In a Tech Test Drive column, Mike Langberg finds the new Google desktop useful, but creepy. Why is it creepy?
Desktop Search does three things in particular that could compromise your privacy when someone else uses your computer:
First, the software keeps a copy of all your AOL Instant Messenger conversations. AIM, for many users, is like talking over the water cooler at work — you say things you don’t want preserved for posterity. Until now, AIM conversations with your buddies disappeared from your computer the moment you closed the discussion window. Desktop Search, however, makes a copy of AIM conversations and keeps them forever.
Second, the software keeps its own copy of all your Outlook and Outlook Express e-mail messages — even after you delete them from within Outlook or Outlook Express. A confidential company memo, in other words, will still pop up during Google searches after you’ve emptied the Deleted Items folder in Outlook.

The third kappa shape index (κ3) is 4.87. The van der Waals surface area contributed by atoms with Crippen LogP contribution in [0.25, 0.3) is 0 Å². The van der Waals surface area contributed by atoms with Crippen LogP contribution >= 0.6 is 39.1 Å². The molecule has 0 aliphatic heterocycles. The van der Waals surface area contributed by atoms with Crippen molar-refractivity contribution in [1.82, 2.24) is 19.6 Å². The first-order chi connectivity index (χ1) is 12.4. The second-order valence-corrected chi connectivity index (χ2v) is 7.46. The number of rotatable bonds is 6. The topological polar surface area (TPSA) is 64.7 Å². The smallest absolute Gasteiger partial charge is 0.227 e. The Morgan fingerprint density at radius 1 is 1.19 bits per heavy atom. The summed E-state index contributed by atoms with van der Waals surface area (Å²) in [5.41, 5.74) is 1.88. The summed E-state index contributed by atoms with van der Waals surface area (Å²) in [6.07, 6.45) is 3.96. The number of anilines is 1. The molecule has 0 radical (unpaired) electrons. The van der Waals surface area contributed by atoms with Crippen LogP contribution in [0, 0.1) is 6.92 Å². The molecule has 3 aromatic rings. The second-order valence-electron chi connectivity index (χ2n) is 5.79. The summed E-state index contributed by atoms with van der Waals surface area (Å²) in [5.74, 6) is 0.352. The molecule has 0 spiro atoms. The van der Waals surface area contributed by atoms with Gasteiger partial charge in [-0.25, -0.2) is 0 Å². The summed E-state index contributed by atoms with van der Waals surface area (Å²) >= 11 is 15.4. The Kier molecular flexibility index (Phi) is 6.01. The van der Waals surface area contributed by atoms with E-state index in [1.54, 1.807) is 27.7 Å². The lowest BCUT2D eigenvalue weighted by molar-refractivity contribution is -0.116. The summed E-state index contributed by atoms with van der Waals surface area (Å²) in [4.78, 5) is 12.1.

Third, the software keeps a copy of every Web page you visit and lists those pages in search results with the date and time of your visit. This even includes Web pages that are supposed to be secure from prying eyes, such as those run by online banking sites.
It’s creepy because it shows you the sort of personal information that someone else’s servers already store about you and gives you insight into how much information you’re leaving scattered around the world.
The fact that it’s available on your local machine shouldn’t give you additional pause unless you’re susceptible to the old ploy of letting a man with a thick Slavic accent whose car has broken down sit at your computer so he can send an e-mail to his mechanic. Or, of course, if your local machine is fundamentally insecure.
Nevertheless, I have given the edict to those machines that I administer that Google Desktop shall not be installed. Crikey, how about you do some organization of your materials and then use the Microsoft Find feature to fill the gaps, wot?